My desktop at home is based on Ubuntu and generally its a good end user experience. The bonus to running Linux is it gives me a unix system to hack around with and I avoid some of the malware nonsense the plagues the much more popular Windows operating system. Of course, Linux is a poor second cousin and there is a lot of software that is only for Windows. The suite of work-alike applications under Linux is improving, but most people can’t quite get away from Windows entirely.
For my part, one of the key applications is iTunes. Sure you can sort of get by with pure Linux, buts its still pretty messy. Running the real application is much easier. There are a few other less frequently used applications that require me to have a Windows install around too.
Quite some time ago, I took a physical install of WindowsXP Home and virtualized it to run under VMWare Player (you can also choose to use VMWare Server). I’ve lost track of the specific steps I did, but the following how to seems to cover basically what I did. One footnote to this process is that it appears to Windows as if you’ve changed the hardware significantly enough to require revalidation of your license – this shouldn’t be a big deal if you’ve got a legitimate copy.
Now back then, I figured that a 14Gb disk would be plenty of space for Windows. (Ok, stop laughing now). So this worked fine for a couple of years, but the cruft has built up to the point where I’m getting regular low disk warnings in my WindowsXP image. Time to fix it.
You’ll need to get a copy of VMWare Server. This is a free download, but requires a registration that gives you a free key to run it. You actually don’t need the key – as we only need one utility out of the archive:
vmware-vdiskmanager. This will allow us to resize the .vmdk file – which will take a little while.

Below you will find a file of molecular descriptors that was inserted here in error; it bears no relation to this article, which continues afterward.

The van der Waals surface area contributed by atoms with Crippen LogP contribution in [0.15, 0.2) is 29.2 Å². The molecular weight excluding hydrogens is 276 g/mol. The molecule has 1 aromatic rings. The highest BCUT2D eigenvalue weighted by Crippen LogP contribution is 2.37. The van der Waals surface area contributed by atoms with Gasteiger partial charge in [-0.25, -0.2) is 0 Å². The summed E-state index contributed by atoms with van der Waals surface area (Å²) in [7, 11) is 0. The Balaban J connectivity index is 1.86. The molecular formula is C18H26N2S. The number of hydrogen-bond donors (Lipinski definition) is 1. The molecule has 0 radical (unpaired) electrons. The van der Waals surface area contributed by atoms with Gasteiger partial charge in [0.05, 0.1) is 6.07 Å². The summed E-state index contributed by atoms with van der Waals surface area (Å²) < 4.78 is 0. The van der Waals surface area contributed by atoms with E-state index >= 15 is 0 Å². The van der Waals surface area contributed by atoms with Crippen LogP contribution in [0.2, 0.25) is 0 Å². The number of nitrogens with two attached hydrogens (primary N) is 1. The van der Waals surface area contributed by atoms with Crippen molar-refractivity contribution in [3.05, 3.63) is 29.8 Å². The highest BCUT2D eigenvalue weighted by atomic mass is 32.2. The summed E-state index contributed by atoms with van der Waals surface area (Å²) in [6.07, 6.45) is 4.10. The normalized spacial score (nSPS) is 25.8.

./vmware-vdiskmanager -x 36Gb WindowsXP.vmdk
The vmware server archive also contains another very useful tool:
vmware-mount. This allows you to mount your vmware disk and access the NTFS partitions under Linux. Very nice for moving data in or out of your virtualized Windows machine.
I need to credit the blog post which pointed me at the vmware-vdiskmanager, but it goes on to talk about using the Windows administration tools to change the type of the disk from basic to dynamic. This is a feature not available in XP Home.
The .vmdk file represents the raw disk, so we’ve now got more drive space avilable but the Windows partition is still stuck at 14Gb. No problem, the Ubuntu live CD contains a copy of GParted which can resize NTFS for us. We need to edit the .vmx file to add the .iso file and boot from it.
ide0:0.present = "TRUE"
ide0:0.fileName = "/MyData/ISOs/ubuntu-9.04-desktop-i386.iso"
ide0:0.deviceType = "cdrom-image"
I did also have to fiddle with the VMWare BIOS (F2 on boot) to enable booting from the CDRom. You may or may not need to do this step.
Once you have the Ubuntu Live CD running, run the partition editor under System->Adminstration->Partition Editor. This is GParted and its got a pretty friendly graphical UI. It may take some time to apply the change.
Once you are done, you need to re-edit your .vmx file to remove the .iso and boot Windows once again. Don’t Panic. Windows will detect that there is something amiss on your file system and want to run a check / repair on it. This is normal. Let it run through this process, it is a one time fix up and you’ll boot clean afterwards.
Start to end it takes a couple of hours, but most of that is waiting for longish disk operations. Worth it to now have plenty of drive space available for my Windows VMware image.